Add to this temperamental process the somewhat unpredictable nature of Latrobe’s customers’ buying habits and you can see why quality and speed are the keys to what the company does.
“If our customer’s crystal ball is cracked,” Ted says, “ours is busted.”
What he means is that while the company tracks order history and can confidently forecast that they will sell, say, 10,000 flanges to customers, sometimes that can be all in the first quarter ... or the fourth … or spread out during the year. So, the foundry has to be nimble enough to essentially make those flanges seemingly at a moment’s notice and then stop and make 2-inch couplings.
One of the company’s first moves to ensure quality didn’t have anything to do with machinery, but with the purchase in the late-1990s of an outside company that handled machining operations for the foundry.
“We now control everything from melting the ingot through the machining, which helps with quality control,” Ted explains.
But much bigger changes were in store.
“You have to take a big gulp and say all this investment will be worth it,” Michael adds. “But even when you say that, you know there are no guarantees.”
On the molding side, the company purchased in 2012 new equipment to help speed up the process, such as an automatic molding machine and an automatic sand-handling line that replaced the need to shovel heavy sand by hand.
“Where it really helped us was if we are running flanges without a core it would take a squeezer operator 2-3 minutes to do one mold,” Ted explains. “The automatic molding machine can do it in about 45 seconds.”
Larger pieces, such as a 4-inch, 90-degree elbow, that took 10-15 minutes to prepare manually, now take a minute and a half.
Instead of a settling on a couple hundred molds a day, the company could easily double even triple that figure.
The new setup also allows the company to do multiple products in one heat.
“We could do flanges, elbows and caps,” Ted says, “whereas we used to only do all caps and then change around to do elbows. The same with flanges. It dramatically sped up the process.”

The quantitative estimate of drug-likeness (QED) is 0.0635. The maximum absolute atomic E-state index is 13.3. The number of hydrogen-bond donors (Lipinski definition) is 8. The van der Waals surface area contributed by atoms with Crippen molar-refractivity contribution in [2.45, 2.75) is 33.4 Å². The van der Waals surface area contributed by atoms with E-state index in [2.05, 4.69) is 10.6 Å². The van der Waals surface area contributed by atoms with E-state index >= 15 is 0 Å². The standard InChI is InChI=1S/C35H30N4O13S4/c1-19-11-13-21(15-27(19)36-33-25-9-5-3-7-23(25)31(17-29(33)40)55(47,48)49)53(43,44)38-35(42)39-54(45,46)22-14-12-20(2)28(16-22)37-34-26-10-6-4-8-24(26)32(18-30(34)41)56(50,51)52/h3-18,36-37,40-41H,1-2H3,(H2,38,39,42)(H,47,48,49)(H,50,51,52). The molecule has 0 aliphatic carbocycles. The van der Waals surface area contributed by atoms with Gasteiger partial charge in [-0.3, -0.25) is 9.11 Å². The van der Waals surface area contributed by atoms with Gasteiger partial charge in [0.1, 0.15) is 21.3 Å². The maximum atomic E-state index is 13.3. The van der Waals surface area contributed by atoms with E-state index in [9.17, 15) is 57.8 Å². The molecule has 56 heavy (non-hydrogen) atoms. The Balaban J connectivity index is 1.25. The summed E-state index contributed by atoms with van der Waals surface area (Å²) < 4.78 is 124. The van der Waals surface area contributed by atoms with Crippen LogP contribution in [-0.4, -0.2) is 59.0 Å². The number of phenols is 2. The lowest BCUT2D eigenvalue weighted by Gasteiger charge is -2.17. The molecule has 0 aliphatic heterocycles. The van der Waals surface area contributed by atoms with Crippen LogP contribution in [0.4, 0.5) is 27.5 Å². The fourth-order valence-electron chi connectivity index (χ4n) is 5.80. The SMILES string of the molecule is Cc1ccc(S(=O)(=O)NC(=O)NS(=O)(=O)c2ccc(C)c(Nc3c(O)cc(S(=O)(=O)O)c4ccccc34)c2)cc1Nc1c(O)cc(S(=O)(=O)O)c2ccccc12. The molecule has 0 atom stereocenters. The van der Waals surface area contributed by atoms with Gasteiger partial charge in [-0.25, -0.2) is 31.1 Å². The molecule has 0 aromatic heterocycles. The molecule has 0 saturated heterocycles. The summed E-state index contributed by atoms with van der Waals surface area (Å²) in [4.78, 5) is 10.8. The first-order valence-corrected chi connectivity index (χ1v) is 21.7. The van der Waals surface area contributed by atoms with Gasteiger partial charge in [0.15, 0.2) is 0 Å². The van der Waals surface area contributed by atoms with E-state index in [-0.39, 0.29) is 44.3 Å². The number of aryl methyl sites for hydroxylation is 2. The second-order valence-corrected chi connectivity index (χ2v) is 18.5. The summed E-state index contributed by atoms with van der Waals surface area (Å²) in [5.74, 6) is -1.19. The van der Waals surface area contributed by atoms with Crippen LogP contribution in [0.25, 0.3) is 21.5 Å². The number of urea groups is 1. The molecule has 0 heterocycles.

In addition to the molding process, the foundry made improvements in the machine shop, too.
A CNC vertical machining center, for example, allows the company to perform more operations simultaneously vs. a traditional mill or tapping machine that takes care of just one step at a time.
“Think of a 1/2 -inch, 90-degree elbow,” Michael explains. “We used to have one guy at one machine hook up one piece at a time to bore it out. To thread, required another guy at another machine. Maybe we ran 400 pieces in one run. Now we do all that on the CNC and load up as many as 32 pieces at a time.”
A final bit of improvement isn’t found in the molding or machining facilities, but right outside Ted and Michael’s offices.
A 3D printer can easily turn out prototypes for custom work, but more importantly, can be used to make the company’s patterns required for the casting process.
The purchase came on the heels of the news that the foundry’s plant manager who was also the pattern maker was going to retire after 42 years.
“His father and uncle also worked in the 1930s,” Ted says. “So, out of the 85 years the company has been in business, the family was here for 80 of those years.”
The pattern is all-important to the process. Basically without the pattern, you’d have a block of useless sand. Traditionally, the patterns were painstakingly done by hand, the industrial equivalent of artwork.
But pattern making isn’t a skill many people are likely to learn these days. So, the company hired an intern from a local college’s computer science program who has since joined full-time to begin the process of converting the patterns for the next 85 years for Latrobe.
“What matters to us isn’t measured so much in terms of whether we make hundreds of thousands of this or that, ” Ted adds. “Our measure is the scrap rate.”
By that, he means defective product that isn’t necessarily thrown away, but re-melted and used again – after every cost involved in production has been literally and figuratively poured into it.
“It could be too much gas in the molding process so that bubbles form on the face of the flange, which would impact the structure integrity,” Michael says. “Or the metal didn’t flow right so you got half a piece.”
Once the new processes were down pat, the company scrap rate fell from 14 percent to under 4 percent.
Technology can go along way, but the personal touch still counts for a lot, too.
“Anyone in the process here can pull a piece if they don’t think something’s right,” Ted says. “From shaking out the sand, cutting away excess metal, grinding it, when it goes to the machine shop, when it get degreased, to shipping – each of our products are touched six times.”
At the same time, the company cut its lead-time to make product, which was running as high as 30 weeks using the old ways.
“The reason we had to invest in new technology and go to automatic processes was to decide what we wanted our future to be,” Ted says. “The future was either to thrive or lose customers.”
While much of our feature focuses on technology, the company has also fine-tuned other aspects of its sales and marketing operations.
Michael’s training at Ferguson comes in handy.
“You learn and absorb so much that you can go into any business,” Michael adds. “We might not be a $13 billion company, but if Ferguson did it this way, is there a way we could scale that?”